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At Least 32 Killed in Syria as Monitors Conduct Visits


This still image taken from video off a social media website shows protesters covering their faces from tear gas being fired in a Damascus suburb by Syrian security forces, December 30, 2011.

This still image taken from video off a social media website shows protesters covering their faces from tear gas being fired in a Damascus suburb by Syrian security forces, December 30, 2011.

Activists say Syrian forces killed at least 32 people on Friday, as Arab League monitors visited more sites to check the government's compliance with a pledge to end its crackdown on dissent.

The opposition Local Coordination Committee of Syria says most of the deaths occurred after forces opened fire on anti-government protesters in several locations.

Activists and witnesses say hundreds of thousands of people rallied across Syria with renewed calls for President Bashar al-Assad's departure.

Meanwhile, the state-run SANA news agency displayed photos of flag-waving supporters of Assad at national unity rallies in cities, including Damascus and Homs.

The news agency also says a team of Arab League monitors visited neighborhoods in Hama, at one point stopping to meet with wounded patients at a hospital.

The news agency says separate teams visited Damascus suburbs and neighborhoods in the Homs region. About 60 observers are in the country.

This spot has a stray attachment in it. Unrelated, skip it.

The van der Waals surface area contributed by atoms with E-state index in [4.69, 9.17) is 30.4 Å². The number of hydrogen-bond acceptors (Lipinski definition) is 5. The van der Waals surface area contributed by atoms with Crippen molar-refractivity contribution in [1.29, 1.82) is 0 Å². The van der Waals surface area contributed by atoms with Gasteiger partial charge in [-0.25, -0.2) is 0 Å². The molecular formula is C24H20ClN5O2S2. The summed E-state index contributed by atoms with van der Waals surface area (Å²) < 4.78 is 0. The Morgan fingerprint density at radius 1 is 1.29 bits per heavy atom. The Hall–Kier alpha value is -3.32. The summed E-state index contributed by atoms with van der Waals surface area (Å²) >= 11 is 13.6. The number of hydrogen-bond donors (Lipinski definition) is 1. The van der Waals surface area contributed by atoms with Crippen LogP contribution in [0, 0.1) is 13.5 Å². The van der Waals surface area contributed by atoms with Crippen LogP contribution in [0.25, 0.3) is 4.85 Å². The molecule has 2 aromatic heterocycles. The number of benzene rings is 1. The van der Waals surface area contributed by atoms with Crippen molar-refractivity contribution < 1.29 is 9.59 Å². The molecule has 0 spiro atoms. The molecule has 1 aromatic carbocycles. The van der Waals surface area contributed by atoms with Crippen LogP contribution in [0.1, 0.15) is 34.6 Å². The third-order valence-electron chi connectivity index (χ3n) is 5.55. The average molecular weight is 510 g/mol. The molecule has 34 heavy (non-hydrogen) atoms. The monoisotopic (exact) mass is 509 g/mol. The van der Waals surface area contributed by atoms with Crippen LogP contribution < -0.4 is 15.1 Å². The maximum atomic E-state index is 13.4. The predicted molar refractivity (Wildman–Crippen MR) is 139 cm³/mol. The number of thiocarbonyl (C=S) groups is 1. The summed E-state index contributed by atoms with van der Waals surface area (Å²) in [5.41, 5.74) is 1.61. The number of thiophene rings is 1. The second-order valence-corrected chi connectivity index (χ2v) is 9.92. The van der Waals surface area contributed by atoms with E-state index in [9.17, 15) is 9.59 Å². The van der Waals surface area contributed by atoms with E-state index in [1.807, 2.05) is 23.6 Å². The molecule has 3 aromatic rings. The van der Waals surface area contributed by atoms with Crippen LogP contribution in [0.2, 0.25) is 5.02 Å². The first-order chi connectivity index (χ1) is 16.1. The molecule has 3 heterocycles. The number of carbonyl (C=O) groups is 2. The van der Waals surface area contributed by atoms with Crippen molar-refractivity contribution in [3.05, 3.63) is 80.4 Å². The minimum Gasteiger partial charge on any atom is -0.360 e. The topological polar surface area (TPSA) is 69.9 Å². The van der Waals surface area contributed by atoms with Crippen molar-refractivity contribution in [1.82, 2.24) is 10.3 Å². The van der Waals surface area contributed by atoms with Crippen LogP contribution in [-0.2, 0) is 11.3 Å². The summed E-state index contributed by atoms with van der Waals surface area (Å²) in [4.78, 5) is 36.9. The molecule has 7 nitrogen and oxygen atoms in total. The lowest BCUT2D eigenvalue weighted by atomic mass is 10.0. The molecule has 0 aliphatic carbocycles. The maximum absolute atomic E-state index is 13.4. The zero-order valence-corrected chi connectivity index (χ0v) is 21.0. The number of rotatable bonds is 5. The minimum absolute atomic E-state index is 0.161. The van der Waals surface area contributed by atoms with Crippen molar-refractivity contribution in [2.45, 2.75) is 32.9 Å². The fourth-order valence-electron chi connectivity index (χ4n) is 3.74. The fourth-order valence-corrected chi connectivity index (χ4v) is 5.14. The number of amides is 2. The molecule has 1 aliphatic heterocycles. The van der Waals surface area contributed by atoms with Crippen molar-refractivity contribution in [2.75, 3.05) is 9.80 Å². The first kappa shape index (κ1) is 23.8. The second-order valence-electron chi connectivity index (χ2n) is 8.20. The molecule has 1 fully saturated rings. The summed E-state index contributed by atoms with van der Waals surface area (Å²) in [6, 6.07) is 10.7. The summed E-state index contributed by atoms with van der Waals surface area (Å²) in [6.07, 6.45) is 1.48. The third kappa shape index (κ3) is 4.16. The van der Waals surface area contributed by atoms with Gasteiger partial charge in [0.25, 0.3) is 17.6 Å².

Earlier Friday, Syria's ally, Russia, said it is "satisfied" with the initial results of the observer mission. The Foreign Ministry said in a statement that the situation in the restive city of Homs "seems to be reassuring," based on initial observer reports.

Also, the United Nations said it was critical that the observers be given "unhindered access and full cooperation" by the Syrian government.

Syria pulled some of its tanks from Homs and released about 800 prisoners. But opposition leader Burhan Ghalioun said the government continues to hold more than 100,000 people, "some of them in military barracks and aboard ships off the Syrian coast."

Syrian authorities agreed to the observers under international pressure and threats of Arab sanctions. The plan requires the government to give the monitors freedom of movement except for sensitive military sites.

The United Nations estimates 5,000 people have been killed since March in violence linked to Syria's unrest. Syria says armed terrorists are driving the revolt. It accuses them of killing 2,000 security personnel since March.

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